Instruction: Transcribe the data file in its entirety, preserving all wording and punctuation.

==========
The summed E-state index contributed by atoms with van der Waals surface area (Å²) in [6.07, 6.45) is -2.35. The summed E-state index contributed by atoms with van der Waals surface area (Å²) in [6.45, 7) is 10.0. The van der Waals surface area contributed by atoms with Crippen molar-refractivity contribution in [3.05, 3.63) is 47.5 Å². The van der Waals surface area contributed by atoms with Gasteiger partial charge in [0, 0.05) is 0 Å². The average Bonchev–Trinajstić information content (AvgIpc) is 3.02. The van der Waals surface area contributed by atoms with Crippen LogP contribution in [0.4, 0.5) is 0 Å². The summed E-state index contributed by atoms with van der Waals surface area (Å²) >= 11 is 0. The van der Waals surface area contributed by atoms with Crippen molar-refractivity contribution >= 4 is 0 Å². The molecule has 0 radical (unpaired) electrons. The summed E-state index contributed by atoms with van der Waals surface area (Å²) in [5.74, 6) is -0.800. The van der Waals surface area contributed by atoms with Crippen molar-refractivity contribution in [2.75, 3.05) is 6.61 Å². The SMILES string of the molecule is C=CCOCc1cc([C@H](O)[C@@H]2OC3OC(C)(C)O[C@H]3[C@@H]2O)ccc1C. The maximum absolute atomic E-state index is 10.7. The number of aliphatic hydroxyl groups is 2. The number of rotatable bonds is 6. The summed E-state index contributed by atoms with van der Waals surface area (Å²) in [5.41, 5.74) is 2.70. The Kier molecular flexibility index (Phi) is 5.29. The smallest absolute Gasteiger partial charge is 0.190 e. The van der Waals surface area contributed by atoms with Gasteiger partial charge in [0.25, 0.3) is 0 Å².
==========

The summed E-state index contributed by atoms with van der Waals surface area (Å²) in [6.07, 6.45) is -2.35. The summed E-state index contributed by atoms with van der Waals surface area (Å²) in [6.45, 7) is 10.0. The van der Waals surface area contributed by atoms with Crippen molar-refractivity contribution in [3.05, 3.63) is 47.5 Å². The van der Waals surface area contributed by atoms with Gasteiger partial charge in [0, 0.05) is 0 Å². The average Bonchev–Trinajstić information content (AvgIpc) is 3.02. The van der Waals surface area contributed by atoms with Crippen LogP contribution in [0.4, 0.5) is 0 Å². The summed E-state index contributed by atoms with van der Waals surface area (Å²) >= 11 is 0. The van der Waals surface area contributed by atoms with Crippen molar-refractivity contribution >= 4 is 0 Å². The molecule has 0 radical (unpaired) electrons. The summed E-state index contributed by atoms with van der Waals surface area (Å²) in [5.74, 6) is -0.800. The van der Waals surface area contributed by atoms with Crippen molar-refractivity contribution in [2.75, 3.05) is 6.61 Å². The SMILES string of the molecule is C=CCOCc1cc([C@H](O)[C@@H]2OC3OC(C)(C)O[C@H]3[C@@H]2O)ccc1C. The maximum absolute atomic E-state index is 10.7. The number of aliphatic hydroxyl groups is 2. The number of rotatable bonds is 6. The summed E-state index contributed by atoms with van der Waals surface area (Å²) in [5.41, 5.74) is 2.70. The Kier molecular flexibility index (Phi) is 5.29. The smallest absolute Gasteiger partial charge is 0.190 e. The van der Waals surface area contributed by atoms with Gasteiger partial charge in [0.25, 0.3) is 0 Å².